ACROSS THE CHANNEL 
OPERA RAMBLINGS | 11 January 2017 | John gilks

"The final number was Bradley performing Barber’s haunting setting of Matthew Arnold’s sombre Dover Beach.  For this he was joined by Emily Kruspe and Barry Shiffman (violins), Keith Hamm (viola) and Rachel Desoer (cello).  This was classy.  High class string playing coupled with great attention to text.  There’s so much in the words and music in this piece.  It needs a restrained, text first, approach and it got it.  Not perhaps the most cheerful note on which to head back into the snow but a fine conclusion to a well thought out programme."

 
 From left to right: Bradley Christensen (Enrico), Valérie Bélanger (Silvia), Kevin Mallon (Conductor), Maude Brunet (Costanza), Stephen Bell (Gernando), Alaina Viau (Director).

From left to right: Bradley Christensen (Enrico), Valérie Bélanger (Silvia), Kevin Mallon (Conductor), Maude Brunet (Costanza), Stephen Bell (Gernando), Alaina Viau (Director).

HAYDN OPERA A RARE TREAT FOR OTTAWA EARS
OTTAWA CITIZEN | 28 MAY 2016 | NATASHA GAUTHIER

Haydn is known as the father of the symphony and the string quartet, but the 15 operas he wrote are orphans. Although they made for pleasant courtly entertainment back in the day, Haydn’s theatrical works are seldom performed anymore. A shame, since they contain such enchanting music.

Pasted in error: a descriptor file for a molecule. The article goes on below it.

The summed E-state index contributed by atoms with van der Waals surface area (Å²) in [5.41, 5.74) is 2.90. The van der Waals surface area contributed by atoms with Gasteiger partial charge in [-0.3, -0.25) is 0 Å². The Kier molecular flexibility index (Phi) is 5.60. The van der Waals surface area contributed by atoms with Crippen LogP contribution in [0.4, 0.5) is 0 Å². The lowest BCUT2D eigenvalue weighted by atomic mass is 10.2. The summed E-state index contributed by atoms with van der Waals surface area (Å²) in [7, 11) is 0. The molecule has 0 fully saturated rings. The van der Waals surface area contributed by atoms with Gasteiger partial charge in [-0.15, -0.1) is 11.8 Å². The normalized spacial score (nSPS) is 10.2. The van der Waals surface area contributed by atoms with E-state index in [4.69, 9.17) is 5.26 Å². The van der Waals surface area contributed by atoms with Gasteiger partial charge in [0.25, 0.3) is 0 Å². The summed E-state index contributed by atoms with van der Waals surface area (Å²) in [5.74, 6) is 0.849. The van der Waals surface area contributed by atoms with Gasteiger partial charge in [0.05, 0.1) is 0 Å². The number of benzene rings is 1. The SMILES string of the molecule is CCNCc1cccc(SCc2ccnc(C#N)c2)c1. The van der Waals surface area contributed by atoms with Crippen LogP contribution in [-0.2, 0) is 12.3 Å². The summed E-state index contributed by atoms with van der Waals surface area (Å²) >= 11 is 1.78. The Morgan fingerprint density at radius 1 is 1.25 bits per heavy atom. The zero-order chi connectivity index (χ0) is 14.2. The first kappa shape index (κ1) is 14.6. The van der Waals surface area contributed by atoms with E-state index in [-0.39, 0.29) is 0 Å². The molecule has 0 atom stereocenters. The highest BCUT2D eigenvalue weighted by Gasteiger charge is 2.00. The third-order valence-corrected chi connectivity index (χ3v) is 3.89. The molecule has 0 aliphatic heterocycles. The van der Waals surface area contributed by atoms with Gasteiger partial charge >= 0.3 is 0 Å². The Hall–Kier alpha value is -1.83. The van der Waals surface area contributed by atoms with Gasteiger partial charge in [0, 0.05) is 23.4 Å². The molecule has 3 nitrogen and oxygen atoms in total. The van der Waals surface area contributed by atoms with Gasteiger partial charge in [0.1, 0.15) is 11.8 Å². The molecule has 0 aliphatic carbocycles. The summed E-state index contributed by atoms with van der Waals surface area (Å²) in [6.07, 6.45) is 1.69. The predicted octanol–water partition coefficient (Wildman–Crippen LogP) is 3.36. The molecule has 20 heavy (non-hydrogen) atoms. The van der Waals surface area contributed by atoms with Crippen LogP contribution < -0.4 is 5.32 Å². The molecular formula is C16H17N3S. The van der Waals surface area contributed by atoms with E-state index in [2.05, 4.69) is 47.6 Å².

...Friday night’s concert at Dominion Chalmers United Church featured the Thirteen Strings chamber orchestra supplemented by players from the NAC Orchestra, along with a quartet of vocal soloists...The young quartet of vocalists brought spirit and charm to their roles...

"As the sidekick Enrico, baritone Bradley Christensen displayed the most well-rounded instrument...focused, rich, and sympathetically communicative."

 

OTTAWA CHORAL SOCIETY AND SEVENTEEN VOYCES PRESENT BEN-HUR 
WRITTEN BY: PARV ESHGHI ON MARCH 7, 2016

"I am still reeling from Saturday night's concert, a live soundtrack accompanying the 1925 silent film masterpiece Ben-Hur, which featured the inimitable Kevin Reeves directing the Ottawa Choral Society, Seventeen Voyces, the children's choir of St. Matthew's Church, with soloists Susan Brown, Daniel Taylor and Bradley Christensen, and organist extraordinaire, Matthew Larkin

... The choirs, soloists and percussionists were so compelling, conveying dramatic intensity, an impressive attention to detail and an array of colours with great skill."

 

POSTCARD FROM MOROCCO 
OPERA RAMBLINGS | 13 MARCH 2015 | John gilks

Dominick Argento’s 1971 work Postcard from Morocco is unusual.  It’s opera meets Ionesco meets acid rock.  It’s a weird and wonderful kaleidoscope of scenes and music “about” a group of characters who seem to have nothing in common except that they have showed up at a railway station in Morocco c. 1914.

...Musically it’s truly weird.  It can be lyrical, it can be atonal, it includes weirdly distorted Wagner quotations and jazz.  And there’s a drum solo of the floridly pretentious and over long type favoured on prog rock albums in my youth.  One really does wonder what pharmaceutical assistance was involved in the composition.  All of this was brilliantly realized by Dala and his band.

"Bradley Christensen sang Man with a Cornet Case and was truly sinister as A Puppet Maker."